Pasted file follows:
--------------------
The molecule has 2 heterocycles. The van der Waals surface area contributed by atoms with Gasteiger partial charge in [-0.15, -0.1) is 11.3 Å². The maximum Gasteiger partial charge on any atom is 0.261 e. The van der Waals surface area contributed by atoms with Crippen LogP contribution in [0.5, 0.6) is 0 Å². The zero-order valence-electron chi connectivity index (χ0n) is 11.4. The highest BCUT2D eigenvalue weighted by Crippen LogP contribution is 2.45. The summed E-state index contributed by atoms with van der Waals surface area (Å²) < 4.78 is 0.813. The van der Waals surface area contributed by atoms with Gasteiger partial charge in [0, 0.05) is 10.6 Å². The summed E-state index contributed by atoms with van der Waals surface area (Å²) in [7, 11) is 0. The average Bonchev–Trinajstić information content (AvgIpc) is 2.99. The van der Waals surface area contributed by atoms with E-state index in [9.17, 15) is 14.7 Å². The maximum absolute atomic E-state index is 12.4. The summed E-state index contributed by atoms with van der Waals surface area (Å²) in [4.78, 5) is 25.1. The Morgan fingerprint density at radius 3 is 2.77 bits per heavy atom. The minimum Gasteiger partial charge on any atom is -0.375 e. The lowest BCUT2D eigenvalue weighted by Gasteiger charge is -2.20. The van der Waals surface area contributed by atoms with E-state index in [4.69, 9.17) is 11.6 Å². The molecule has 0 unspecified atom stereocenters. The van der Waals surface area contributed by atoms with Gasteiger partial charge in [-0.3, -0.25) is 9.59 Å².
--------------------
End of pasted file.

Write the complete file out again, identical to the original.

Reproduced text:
The molecule has 2 heterocycles. The van der Waals surface area contributed by atoms with Gasteiger partial charge in [-0.15, -0.1) is 11.3 Å². The maximum Gasteiger partial charge on any atom is 0.261 e. The van der Waals surface area contributed by atoms with Crippen LogP contribution in [0.5, 0.6) is 0 Å². The zero-order valence-electron chi connectivity index (χ0n) is 11.4. The highest BCUT2D eigenvalue weighted by Crippen LogP contribution is 2.45. The summed E-state index contributed by atoms with van der Waals surface area (Å²) < 4.78 is 0.813. The van der Waals surface area contributed by atoms with Gasteiger partial charge in [0, 0.05) is 10.6 Å². The summed E-state index contributed by atoms with van der Waals surface area (Å²) in [7, 11) is 0. The average Bonchev–Trinajstić information content (AvgIpc) is 2.99. The van der Waals surface area contributed by atoms with E-state index in [9.17, 15) is 14.7 Å². The maximum absolute atomic E-state index is 12.4. The summed E-state index contributed by atoms with van der Waals surface area (Å²) in [4.78, 5) is 25.1. The Morgan fingerprint density at radius 3 is 2.77 bits per heavy atom. The minimum Gasteiger partial charge on any atom is -0.375 e. The lowest BCUT2D eigenvalue weighted by Gasteiger charge is -2.20. The van der Waals surface area contributed by atoms with E-state index in [4.69, 9.17) is 11.6 Å². The molecule has 0 unspecified atom stereocenters. The van der Waals surface area contributed by atoms with Gasteiger partial charge in [-0.3, -0.25) is 9.59 Å².